Nancy is the author of the best selling sports nutrition reference Nancy Clark’s Sports Nutrition Guidebook. Over 750,000 copies of this classic book have been enjoyed by health professionals and exercise enthusiasts alike. Her Food Guide for Marathoners: Tips for Everyday Champions and Food Guide for New Runners: Getting It Right From the Start help novice runners and walkers go the distance with energy to spare. And her Cyclist’s Food Guide: Fueling for the Distance (co-authored with Jenny Hegmann, MS, RD) helps both beginning and experienced cyclists optimize their performance. Food Guide for Women’s Soccer: Tips and Recipes from the Pros, co-authored with Gloria Averbuch in conjunction with Women’s Professional Soccer, helps soccer athletes have the winning edge.

Sports and nutrition are personal as well as professional interests. A member of The Greater Boston Track Club, Clark has competed at the 10 Kilometer, half marathon, and marathon distances. Clark routinely bike commutes and enjoys bike touring. She has led many extended bike tours, including a Trans america Trip and other tours through the Canadian and Colorado Rockies. She has trekked into the Himalayas and planned the high altitude menu for a successful expedition. She has personal experience with rowing (crew), yoga and HIIT. She and her husband live in the Boston area, as do her two children, now adults, who also live and work in Boston.

Recipe for Banana Bread

Posted on 16-10-2019 , by: Nancy Clark

Whether you are rowing in the Head of the Charles or running a marathon, this banana bread is a yummy, healthy sports food that will fuel you for a high energy effort.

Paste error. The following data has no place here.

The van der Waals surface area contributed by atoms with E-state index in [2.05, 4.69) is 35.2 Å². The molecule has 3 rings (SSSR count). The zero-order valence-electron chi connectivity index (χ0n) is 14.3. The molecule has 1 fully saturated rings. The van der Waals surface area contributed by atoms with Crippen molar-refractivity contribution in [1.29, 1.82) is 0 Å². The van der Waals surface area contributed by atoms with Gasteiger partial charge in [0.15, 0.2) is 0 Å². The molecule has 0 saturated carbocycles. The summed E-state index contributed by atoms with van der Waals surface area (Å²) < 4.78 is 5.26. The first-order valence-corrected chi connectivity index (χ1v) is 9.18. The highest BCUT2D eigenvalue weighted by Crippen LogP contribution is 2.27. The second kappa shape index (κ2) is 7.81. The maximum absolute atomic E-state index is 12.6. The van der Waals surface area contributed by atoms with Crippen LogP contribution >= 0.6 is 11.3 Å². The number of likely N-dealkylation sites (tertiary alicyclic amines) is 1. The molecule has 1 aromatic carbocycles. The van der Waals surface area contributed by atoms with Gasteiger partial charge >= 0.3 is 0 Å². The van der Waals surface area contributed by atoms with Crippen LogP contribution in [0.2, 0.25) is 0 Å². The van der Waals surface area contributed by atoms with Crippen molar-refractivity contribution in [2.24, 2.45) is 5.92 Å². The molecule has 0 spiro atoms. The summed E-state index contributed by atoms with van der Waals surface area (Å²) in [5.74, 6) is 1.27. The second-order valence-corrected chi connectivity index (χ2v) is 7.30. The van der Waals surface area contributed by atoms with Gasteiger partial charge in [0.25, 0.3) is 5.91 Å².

Add peanut butter and you’ll have a delicious sandwich that’ll keep you energized for a long time.

The key to success is using well-ripened bananas that are covered with brown speckles. By popular demand, I’ve included this recipe in all 6 editions of my Sports Nutrition Guidebook.

Once you make it, you’ll understand why it’s a family favorite.


3 large well-ripened bananas
1 egg
2 tablespoons oil, preferably canola
1/3 cup (80 ml) milk
1/3 to 1/2 cup (65 to 100 g) sugar
1 teaspoon salt
1 teaspoon baking soda
1/2 teaspoon baking powder
1 1/2 cups (210 g) flour, preferably half whole wheat and half white
Optional: 1/2 cup chopped nuts

Preheat the oven to 350 °F (180 °C).
Mash bananas with a fork.
Add egg, oil, milk, sugar, and salt. Beat well.
In a small bowl, blend the baking soda, baking powder, flour (and nuts), then gently stir it into the banana mixture. Stir for 20 seconds or until moistened.
Pour into a 4 x 8-inch (10 x 20 cm) loaf pan that has been lightly oiled or lined with waxed or parchment paper.
Bake for 45 minutes or until a toothpick inserted near the middle comes out clean. Let cool for 5 minutes before removing from pan.